IMLC 2018: Future of Lawyering: Fight or Flight?

I will be speaking at one of the Breakout Sessions of International Malaysia Law Conference held on 14 to 17 August 2018. My session will be on 14 August, 3pm.

Are wood-paneled offices and the colourful display of boundless volumes of law reports a thing of the past. Has the time come to embrace all that is technology by going completely online and living in `the cloud’. Are
we ready for virtual law offices, and building and maintaining lawyer-client relationships completely online? How can we compete with non-lawyers offering legal services, and AI replacing human interaction with legal templates and algorithms that make lawyering seem easy. What is the road ahead for the legal profession?

1. Min Chen, Vice President & Chief Technology Officer of Asia Pacific, LexisNexis
2. Gaythri Raman, Managing Director, LexisNexis Southeast Asia
3. Foong Cheng Leong, Messrs Foong Cheng Leong & Co.
4. Wan Zafran Pawancheek, Messrs Wan Marican, Hamzah & Shaik

Syahredzan Johan, Messrs RamRais & Partners

Session Sponsor
Lexis Nexis

Engage with social media, businesses advised

I was quoted in The Star on 27 September 2012 over my presentation on “Damned if you do, damned if you don’t: Social media add a new dimension to online advertising, marketing and brand integrity”.

Engage with social media, businesses advised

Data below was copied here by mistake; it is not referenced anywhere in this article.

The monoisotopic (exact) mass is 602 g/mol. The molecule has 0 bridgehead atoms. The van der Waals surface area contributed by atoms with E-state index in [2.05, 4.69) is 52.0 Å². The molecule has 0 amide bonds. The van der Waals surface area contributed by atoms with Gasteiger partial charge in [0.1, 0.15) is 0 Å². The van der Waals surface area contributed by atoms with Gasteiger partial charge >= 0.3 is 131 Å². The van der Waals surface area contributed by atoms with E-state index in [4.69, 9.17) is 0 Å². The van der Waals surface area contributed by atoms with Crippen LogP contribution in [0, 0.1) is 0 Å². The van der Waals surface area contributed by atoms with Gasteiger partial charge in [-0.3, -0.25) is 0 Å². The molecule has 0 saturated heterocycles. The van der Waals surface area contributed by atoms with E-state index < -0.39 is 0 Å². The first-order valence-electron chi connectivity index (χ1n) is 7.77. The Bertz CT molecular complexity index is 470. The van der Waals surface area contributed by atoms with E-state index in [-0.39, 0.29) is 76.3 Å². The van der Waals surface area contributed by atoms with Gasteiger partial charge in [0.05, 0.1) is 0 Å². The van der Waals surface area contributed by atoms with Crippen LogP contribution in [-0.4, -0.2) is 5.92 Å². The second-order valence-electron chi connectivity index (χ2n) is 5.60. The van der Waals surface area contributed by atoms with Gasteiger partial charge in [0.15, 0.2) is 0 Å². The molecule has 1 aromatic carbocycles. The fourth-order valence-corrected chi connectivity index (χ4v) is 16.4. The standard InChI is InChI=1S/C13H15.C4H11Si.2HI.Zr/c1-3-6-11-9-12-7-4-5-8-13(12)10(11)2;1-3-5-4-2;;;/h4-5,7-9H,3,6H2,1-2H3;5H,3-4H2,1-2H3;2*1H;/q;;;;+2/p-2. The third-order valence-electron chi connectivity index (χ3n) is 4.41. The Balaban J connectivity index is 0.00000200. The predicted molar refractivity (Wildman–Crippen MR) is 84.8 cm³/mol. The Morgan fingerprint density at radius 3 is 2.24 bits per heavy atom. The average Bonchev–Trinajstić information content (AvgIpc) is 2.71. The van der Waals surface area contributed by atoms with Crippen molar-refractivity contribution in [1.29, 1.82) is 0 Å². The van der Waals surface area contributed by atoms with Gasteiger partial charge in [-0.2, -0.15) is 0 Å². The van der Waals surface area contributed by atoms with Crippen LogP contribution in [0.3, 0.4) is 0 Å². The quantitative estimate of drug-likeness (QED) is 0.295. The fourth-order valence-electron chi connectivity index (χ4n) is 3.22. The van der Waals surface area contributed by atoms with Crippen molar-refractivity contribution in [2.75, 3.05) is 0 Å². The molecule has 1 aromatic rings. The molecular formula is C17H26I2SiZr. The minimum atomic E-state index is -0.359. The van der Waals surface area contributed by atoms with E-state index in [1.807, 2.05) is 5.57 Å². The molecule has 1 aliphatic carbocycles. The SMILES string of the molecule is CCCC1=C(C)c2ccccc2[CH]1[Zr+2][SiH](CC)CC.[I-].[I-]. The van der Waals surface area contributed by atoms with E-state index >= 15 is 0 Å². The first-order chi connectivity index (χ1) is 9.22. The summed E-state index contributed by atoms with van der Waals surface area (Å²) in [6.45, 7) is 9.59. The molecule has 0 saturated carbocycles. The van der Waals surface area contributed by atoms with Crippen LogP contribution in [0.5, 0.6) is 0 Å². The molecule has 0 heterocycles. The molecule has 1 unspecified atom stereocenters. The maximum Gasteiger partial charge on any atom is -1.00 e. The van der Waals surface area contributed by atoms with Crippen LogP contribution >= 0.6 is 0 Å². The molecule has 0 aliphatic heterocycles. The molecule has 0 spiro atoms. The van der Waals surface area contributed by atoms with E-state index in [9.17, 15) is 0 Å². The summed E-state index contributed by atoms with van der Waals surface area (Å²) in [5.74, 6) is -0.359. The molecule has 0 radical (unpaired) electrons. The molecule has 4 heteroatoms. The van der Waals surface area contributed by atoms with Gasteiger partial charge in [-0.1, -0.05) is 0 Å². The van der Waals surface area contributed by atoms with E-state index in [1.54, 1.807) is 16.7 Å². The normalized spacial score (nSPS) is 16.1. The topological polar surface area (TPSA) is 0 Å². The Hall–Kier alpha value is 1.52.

KUALA LUMPUR: Businesses must engage with the social media to remain relevant, a conference heard.

Speaking at the International Malaysia Law Conference, Paul Subramaniam recommended that businesses have a social policy at work, including on staff posting disparaging remarks about the company, setting up a dedicated team to monitor social media sites and creating a rapid response team.

“Time is critical. One day is an eternity in social media,” he said at the “Damned if you do, damned if you don’t: Social media add a new dimension to online advertising, marketing and brand integrity” topic at the conference yesterday.

Businesses, he added, should also be prepared to have an external legal team in case of a crisis.

He noted that injunctions were necessary to get the message across and defend one’s rights, although they might not be very useful in social media.

“The laws are not ready. There is still a long way to go,” he said when referring to the redefinition of rights, privacy limitations and copyright issues online.

Another speaker, Alex Charlton, QC, urged caution when ticking the consent box on social media sites to ensure that one did not inadvertently agree to sharing data with the world.

Meanwhile, speaker Foong Cheng Leong stressed on the importance to constantly engage with customers and to respond to comments and not delete them.

“It is important to address complaints promptly and to reply with courtesy and good English. We cannot prevent social media but we can prepare for it and have a contingency plan,” he said.

Foong said consumers’ grievances vented online often sparked heated comments on social media sites.

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